We may disagree on who belongs and who does not belong in prison, or on how long prison sentences should be, or what goals those sentences should be meted out to accomplish. But one thing we should not, must not disagree on, is that those prisons should be humane.
What is humane? Humane means treating a person consistently with their status as a human being. In other words, recognizing their humanity. As I argue in my new book, Mass Incarceration on Trial: A Remarkable Court Decision and the Future of Prisons in America, the real problem with the prisons of mass incarceration in America is precisely that they are inhumane and incapable of respecting human dignity.
The cases continued in 1999, with a lawsuit arguing that indifference to the suffering of prisoners gripped by disease was true for physical illnesses and injuries, as well. Finally, in 2011, the Supreme Court upheld the largest prison-population reduction suit in history, Brown v. Plata 131 S.Ct. 1910 (2011), in order to allow adequate medical and mental-health care to be finally established.This core reality of mass imprisonment came to light in an agonizing slow series of cases that began in the early 1990s with two lawsuits challenging California’s treatment of prisoners with psychiatric disabilities. The cases resulted in sweeping orders to reform both California’s notorious Pelican Bay supermax prison and mental healthcare and suicide prevention in prisons throughout the state.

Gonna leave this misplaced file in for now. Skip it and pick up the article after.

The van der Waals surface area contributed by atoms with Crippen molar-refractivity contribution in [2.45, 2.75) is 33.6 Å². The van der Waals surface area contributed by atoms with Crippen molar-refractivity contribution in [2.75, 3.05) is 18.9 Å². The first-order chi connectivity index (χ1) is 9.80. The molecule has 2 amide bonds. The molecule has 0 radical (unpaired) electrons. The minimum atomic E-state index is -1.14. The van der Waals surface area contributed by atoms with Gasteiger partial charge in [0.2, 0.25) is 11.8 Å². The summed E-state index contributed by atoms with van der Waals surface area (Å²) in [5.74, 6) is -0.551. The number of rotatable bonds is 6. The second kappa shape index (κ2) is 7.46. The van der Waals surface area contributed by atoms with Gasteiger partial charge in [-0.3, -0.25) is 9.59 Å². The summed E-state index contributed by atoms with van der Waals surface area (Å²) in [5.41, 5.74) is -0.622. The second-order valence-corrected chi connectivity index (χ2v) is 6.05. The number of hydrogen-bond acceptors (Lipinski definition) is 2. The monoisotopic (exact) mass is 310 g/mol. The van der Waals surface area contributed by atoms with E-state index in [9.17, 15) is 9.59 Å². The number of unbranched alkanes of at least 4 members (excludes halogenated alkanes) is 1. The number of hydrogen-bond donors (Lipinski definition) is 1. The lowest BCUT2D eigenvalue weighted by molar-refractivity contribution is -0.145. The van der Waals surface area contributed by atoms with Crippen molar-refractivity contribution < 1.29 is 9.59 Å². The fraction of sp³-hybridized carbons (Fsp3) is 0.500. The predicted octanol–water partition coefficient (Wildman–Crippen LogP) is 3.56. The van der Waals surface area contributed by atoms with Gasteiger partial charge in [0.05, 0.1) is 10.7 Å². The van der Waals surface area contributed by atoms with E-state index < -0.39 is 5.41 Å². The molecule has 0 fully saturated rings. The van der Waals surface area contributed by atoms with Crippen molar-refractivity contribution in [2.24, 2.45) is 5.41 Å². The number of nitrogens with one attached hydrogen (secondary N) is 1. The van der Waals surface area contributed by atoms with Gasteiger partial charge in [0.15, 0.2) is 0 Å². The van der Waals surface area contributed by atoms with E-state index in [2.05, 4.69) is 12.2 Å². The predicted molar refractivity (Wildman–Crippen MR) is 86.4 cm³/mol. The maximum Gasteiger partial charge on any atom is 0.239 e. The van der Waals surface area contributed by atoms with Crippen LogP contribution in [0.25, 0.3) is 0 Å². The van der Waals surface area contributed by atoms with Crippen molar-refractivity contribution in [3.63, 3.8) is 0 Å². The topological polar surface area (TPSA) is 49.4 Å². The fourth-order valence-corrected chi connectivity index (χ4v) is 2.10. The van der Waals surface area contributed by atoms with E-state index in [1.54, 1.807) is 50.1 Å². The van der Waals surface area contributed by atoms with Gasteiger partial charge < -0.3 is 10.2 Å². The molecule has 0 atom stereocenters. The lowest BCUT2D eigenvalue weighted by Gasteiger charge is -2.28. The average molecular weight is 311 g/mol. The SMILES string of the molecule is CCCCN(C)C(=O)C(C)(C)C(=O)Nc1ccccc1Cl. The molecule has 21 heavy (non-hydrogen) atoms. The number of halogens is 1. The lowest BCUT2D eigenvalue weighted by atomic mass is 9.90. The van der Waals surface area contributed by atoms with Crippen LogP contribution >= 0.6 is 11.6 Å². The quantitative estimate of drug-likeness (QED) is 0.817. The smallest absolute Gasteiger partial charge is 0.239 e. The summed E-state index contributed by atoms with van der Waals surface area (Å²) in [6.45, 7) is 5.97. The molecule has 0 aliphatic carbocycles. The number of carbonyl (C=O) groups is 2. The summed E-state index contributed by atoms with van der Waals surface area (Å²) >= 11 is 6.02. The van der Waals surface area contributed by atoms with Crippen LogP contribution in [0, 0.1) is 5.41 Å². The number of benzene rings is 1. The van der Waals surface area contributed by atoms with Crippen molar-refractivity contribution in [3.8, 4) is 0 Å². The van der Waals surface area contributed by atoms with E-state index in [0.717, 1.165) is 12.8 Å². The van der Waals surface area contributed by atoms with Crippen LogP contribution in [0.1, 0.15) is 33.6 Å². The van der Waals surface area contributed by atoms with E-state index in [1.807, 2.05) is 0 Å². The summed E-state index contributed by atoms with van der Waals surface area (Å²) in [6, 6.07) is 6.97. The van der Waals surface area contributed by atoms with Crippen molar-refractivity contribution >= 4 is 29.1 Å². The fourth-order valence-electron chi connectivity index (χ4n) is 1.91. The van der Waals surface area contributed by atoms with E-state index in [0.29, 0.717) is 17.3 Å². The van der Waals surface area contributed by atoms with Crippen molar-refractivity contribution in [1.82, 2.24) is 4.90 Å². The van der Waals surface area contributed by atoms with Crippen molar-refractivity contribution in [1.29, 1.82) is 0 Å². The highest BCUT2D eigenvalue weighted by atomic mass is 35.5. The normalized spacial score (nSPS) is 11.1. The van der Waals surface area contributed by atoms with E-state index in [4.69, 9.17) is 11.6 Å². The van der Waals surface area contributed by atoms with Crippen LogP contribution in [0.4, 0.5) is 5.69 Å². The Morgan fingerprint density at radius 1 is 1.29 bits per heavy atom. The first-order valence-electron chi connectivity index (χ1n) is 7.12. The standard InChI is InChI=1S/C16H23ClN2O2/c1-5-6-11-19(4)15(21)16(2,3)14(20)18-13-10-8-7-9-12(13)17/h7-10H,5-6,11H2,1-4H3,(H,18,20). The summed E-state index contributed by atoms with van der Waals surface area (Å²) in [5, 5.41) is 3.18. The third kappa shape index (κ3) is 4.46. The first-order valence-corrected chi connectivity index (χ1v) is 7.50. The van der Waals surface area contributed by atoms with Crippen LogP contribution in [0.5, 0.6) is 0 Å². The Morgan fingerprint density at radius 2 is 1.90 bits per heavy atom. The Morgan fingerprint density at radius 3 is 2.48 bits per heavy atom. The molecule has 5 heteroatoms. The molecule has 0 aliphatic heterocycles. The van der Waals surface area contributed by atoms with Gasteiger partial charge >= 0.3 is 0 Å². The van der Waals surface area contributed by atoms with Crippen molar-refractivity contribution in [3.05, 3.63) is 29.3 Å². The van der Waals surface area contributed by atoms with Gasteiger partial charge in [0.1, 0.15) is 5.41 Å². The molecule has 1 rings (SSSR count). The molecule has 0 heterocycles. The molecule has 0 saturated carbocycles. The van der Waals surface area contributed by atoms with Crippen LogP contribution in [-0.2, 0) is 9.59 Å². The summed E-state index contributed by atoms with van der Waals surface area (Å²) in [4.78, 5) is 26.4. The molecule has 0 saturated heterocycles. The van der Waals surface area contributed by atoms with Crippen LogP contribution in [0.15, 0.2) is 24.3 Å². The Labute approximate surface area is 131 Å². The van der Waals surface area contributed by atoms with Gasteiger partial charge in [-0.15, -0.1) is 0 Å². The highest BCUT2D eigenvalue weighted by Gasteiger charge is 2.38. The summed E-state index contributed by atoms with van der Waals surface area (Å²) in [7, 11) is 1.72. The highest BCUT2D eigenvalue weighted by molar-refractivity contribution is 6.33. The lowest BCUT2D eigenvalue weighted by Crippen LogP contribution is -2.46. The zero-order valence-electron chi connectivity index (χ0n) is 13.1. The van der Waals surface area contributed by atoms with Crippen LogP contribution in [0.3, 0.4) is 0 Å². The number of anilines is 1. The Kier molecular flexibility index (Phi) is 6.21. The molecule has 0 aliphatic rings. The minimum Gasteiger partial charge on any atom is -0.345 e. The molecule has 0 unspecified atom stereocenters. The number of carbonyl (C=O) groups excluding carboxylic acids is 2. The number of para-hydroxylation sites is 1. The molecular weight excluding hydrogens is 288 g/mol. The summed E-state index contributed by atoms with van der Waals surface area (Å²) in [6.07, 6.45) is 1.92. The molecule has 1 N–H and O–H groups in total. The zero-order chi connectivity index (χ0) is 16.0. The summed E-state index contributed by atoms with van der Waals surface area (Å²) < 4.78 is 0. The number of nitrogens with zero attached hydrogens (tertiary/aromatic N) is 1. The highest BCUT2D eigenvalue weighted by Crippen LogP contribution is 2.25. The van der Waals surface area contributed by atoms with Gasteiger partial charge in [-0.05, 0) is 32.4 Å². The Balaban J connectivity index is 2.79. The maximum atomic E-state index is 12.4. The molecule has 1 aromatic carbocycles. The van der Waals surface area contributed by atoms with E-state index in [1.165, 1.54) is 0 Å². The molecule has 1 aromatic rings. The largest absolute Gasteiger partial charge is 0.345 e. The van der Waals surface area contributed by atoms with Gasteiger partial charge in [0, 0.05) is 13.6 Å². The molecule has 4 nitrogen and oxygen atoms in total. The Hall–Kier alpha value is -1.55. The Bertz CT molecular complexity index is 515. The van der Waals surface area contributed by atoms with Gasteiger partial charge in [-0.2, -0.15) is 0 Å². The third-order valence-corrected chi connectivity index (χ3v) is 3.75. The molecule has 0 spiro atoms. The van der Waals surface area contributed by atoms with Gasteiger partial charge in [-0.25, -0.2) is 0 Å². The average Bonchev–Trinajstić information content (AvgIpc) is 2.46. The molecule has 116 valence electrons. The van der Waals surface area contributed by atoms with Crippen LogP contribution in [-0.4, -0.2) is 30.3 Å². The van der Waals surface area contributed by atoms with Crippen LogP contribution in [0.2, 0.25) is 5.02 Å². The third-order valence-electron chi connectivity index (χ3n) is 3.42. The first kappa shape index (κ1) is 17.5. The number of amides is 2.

The Brown decision, although broad in its demand that prisons respect human dignity, focused in deep detail on California’s degrading prisons and chronic hyper-overcrowding. The question remains, is California an outlier? Is the problem mass incarceration or badly managed mass incarceration?